Note: What follows is of necessity just a general summary of some complex provisions, there are various exemptions and exceptions (such as possible zero-rating of going concern sales), and many traps for the unwary. So take specific advice on your particular circumstances.
Whether you are the buyer or the seller of property, one of you is going to be paying SARS for the privilege, and you risk a very unpleasant and unbudgeted surprise if you don’t clarify before you enter into the sale exactly who is liable for what.
Both the status of the seller and the nature of the sale are key here. In broad terms –
- The seller is liable to pay VAT if it is a “vendor” (registered or obliged to register for VAT) selling the property in the course of its business activities. Common examples include sales by property developers and speculators, and sales of commercial buildings. As a seller, make sure that your sale agreement obliges the buyer to pay you the VAT on top of the purchase price because VAT is deemed to be included in the price if not otherwise specified. You must pay SARS regardless of whether or not you have to dig into your own pockets to do so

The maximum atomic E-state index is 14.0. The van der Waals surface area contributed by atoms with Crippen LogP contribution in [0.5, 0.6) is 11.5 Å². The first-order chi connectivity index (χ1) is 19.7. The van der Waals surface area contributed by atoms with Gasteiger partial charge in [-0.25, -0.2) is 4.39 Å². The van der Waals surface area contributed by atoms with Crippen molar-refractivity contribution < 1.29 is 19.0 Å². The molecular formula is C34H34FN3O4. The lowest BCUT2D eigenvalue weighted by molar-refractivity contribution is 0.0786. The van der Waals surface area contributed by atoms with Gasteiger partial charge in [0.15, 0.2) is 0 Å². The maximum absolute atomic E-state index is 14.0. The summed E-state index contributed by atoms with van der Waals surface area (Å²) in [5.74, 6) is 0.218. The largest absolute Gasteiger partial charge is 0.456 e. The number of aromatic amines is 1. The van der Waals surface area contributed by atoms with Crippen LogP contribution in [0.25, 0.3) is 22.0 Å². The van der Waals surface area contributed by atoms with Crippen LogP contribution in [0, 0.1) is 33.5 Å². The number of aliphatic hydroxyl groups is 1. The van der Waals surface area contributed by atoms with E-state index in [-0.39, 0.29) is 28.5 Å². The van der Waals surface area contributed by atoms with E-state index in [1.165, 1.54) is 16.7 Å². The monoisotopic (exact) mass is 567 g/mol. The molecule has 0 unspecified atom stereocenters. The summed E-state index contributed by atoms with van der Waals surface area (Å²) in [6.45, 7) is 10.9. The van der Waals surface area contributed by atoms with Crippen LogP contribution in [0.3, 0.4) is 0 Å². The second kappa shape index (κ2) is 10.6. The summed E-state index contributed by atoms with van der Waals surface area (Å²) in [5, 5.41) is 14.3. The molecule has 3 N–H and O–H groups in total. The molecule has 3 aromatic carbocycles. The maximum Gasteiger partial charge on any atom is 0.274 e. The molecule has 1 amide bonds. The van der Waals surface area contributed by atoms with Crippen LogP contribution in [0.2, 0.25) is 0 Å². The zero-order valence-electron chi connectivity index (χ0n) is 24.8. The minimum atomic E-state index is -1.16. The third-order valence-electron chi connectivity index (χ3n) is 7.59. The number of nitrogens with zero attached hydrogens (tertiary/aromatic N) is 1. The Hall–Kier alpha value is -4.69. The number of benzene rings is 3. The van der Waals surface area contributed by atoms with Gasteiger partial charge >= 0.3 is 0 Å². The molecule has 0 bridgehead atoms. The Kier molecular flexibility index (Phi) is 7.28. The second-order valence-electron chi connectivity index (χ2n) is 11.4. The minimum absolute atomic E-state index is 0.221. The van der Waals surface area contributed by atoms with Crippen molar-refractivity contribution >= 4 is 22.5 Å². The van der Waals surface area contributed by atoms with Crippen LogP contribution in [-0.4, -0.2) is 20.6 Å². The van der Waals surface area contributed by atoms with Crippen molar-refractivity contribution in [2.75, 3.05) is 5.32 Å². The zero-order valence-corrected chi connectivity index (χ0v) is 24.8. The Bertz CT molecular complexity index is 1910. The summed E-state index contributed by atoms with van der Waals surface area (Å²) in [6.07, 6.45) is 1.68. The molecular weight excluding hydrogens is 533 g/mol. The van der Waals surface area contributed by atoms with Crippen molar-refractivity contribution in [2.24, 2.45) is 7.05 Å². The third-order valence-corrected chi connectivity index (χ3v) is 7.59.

- The buyer pays transfer duty in all other cases, the most common examples being private sales of residential property. As a buyer, work this into your cost projections, the current transfer duty rates being as per this table –
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